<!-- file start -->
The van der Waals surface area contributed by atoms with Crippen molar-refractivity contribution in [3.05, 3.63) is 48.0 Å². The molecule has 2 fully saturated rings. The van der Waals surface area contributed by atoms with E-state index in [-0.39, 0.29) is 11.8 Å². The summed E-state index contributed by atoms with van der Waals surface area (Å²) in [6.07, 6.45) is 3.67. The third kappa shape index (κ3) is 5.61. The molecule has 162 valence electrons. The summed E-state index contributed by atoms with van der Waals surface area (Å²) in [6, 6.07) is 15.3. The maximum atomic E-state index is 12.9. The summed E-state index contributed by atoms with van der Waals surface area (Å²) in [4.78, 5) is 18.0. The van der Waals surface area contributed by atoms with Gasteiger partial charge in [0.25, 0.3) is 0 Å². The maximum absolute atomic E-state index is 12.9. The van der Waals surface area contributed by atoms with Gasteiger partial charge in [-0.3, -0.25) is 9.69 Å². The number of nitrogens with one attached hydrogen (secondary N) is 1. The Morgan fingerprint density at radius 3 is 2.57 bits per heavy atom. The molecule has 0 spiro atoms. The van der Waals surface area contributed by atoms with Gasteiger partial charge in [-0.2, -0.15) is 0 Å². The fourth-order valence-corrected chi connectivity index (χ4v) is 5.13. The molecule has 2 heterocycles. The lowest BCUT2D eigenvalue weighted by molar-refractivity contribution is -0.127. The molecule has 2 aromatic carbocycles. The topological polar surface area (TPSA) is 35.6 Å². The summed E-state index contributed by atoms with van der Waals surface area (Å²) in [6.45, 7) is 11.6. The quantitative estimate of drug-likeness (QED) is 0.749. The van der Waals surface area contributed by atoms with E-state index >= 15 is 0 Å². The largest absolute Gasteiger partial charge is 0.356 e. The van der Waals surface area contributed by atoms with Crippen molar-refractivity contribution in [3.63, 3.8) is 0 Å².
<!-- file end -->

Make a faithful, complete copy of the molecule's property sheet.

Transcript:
The van der Waals surface area contributed by atoms with Crippen molar-refractivity contribution in [3.05, 3.63) is 48.0 Å². The molecule has 2 fully saturated rings. The van der Waals surface area contributed by atoms with E-state index in [-0.39, 0.29) is 11.8 Å². The summed E-state index contributed by atoms with van der Waals surface area (Å²) in [6.07, 6.45) is 3.67. The third kappa shape index (κ3) is 5.61. The molecule has 162 valence electrons. The summed E-state index contributed by atoms with van der Waals surface area (Å²) in [6, 6.07) is 15.3. The maximum atomic E-state index is 12.9. The summed E-state index contributed by atoms with van der Waals surface area (Å²) in [4.78, 5) is 18.0. The van der Waals surface area contributed by atoms with Gasteiger partial charge in [0.25, 0.3) is 0 Å². The maximum absolute atomic E-state index is 12.9. The van der Waals surface area contributed by atoms with Gasteiger partial charge in [-0.3, -0.25) is 9.69 Å². The number of nitrogens with one attached hydrogen (secondary N) is 1. The Morgan fingerprint density at radius 3 is 2.57 bits per heavy atom. The molecule has 0 spiro atoms. The van der Waals surface area contributed by atoms with Gasteiger partial charge in [-0.2, -0.15) is 0 Å². The fourth-order valence-corrected chi connectivity index (χ4v) is 5.13. The molecule has 2 heterocycles. The lowest BCUT2D eigenvalue weighted by molar-refractivity contribution is -0.127. The molecule has 2 aromatic carbocycles. The topological polar surface area (TPSA) is 35.6 Å². The summed E-state index contributed by atoms with van der Waals surface area (Å²) in [6.45, 7) is 11.6. The quantitative estimate of drug-likeness (QED) is 0.749. The van der Waals surface area contributed by atoms with E-state index >= 15 is 0 Å². The largest absolute Gasteiger partial charge is 0.356 e. The van der Waals surface area contributed by atoms with Crippen molar-refractivity contribution in [3.63, 3.8) is 0 Å².